During the reflood phase, following a Large Loss of Coolant Accident (LOCA) in a Pressurised Water Reactor (PWR), a flow of vapour containing small saturated droplets (of order 1mm diameter) is responsible for the precursory cooling before the quenching of the rods by the liquid water. The main mechanism for this cooling process is convective heat transfer to the vapour, with the vapour being cooled by the evaporation of the entrained saturated droplets. If the fuel rod temperature exceeds the Leidenfrost [1] value, the droplets do not wet it, but rather bounce off from it due to the formation of a vapour film between the droplet and the metal. Secondary cooling of the rods is provided by this process. Both the hydrodynamics of these impacts and the droplet-vapour-wall heat transfer mechanisms affect the degree of this secondary cooling. We investigate here the heat transfer attributable to such droplets in typical reflood conditions by a combination of new experimental observations, numerical simulations and correlations based on earlier studies [2], [3], [4]. Using an infrared technique we obtain spatial temperature measurements of the area below a non-contacting droplet [5]. At the same time we observe the hydrodynamic behaviour of the droplet by means of a high speed optical camera. Combining our experimental results with an analytically-computed droplet-wall interaction rate we estimate the cooling by those droplets in typical reflood conditions. These measurements are used for the validation of numerical simulations which are conducted using the CFD code TransAT©, to support its application to cases beyond the present reach of the experimental technique.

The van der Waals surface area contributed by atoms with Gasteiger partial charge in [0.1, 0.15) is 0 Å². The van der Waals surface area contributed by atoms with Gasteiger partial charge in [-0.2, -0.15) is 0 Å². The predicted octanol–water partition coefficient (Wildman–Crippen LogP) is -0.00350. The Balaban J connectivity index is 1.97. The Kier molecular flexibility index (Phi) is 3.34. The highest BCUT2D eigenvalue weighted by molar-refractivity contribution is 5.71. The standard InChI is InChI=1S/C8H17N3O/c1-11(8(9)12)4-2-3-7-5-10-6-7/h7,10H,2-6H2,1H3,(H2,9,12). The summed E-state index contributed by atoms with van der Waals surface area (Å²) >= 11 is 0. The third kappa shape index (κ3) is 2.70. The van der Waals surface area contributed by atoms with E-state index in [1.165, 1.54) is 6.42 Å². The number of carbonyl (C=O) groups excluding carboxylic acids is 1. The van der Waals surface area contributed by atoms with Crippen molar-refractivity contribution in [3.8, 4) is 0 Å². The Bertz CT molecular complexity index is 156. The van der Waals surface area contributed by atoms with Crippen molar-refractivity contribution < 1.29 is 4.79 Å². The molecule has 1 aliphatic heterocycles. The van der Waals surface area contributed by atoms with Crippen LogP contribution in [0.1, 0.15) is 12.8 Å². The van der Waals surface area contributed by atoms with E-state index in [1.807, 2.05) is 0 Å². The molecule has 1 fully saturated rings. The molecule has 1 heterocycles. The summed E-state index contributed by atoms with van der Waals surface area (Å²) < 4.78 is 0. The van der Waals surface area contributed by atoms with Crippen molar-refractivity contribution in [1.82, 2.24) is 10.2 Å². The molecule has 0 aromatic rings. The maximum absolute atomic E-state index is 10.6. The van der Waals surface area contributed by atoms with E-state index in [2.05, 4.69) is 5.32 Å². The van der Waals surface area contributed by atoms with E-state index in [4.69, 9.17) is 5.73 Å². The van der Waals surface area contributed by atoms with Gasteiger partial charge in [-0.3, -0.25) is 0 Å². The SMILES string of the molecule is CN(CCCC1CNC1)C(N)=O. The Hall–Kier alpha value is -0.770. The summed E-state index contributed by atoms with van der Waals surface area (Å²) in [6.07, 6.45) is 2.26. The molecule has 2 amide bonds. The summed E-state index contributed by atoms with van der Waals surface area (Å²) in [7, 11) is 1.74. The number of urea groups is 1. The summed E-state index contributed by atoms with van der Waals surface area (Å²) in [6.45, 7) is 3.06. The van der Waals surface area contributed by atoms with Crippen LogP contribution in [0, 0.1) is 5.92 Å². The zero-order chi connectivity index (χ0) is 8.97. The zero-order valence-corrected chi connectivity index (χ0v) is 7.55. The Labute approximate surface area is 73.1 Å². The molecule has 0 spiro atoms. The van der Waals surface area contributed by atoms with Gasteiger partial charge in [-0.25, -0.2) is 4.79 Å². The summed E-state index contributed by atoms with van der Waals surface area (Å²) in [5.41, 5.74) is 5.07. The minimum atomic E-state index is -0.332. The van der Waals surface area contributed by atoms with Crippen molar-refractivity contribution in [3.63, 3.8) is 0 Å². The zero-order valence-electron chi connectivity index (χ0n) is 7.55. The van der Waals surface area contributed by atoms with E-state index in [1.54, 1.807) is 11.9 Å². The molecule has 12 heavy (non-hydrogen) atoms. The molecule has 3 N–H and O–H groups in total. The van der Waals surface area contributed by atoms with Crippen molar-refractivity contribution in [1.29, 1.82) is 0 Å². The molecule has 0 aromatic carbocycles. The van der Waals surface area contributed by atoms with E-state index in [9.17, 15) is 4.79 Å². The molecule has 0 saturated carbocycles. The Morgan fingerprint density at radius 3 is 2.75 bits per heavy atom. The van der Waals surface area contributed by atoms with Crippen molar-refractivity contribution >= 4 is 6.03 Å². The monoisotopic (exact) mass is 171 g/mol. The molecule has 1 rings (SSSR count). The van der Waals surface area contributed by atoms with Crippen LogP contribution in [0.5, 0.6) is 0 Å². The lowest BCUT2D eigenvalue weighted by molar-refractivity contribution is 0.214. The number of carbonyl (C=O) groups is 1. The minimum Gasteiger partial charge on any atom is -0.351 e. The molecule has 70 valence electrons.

This content is only available via PDF.
You do not currently have access to this content.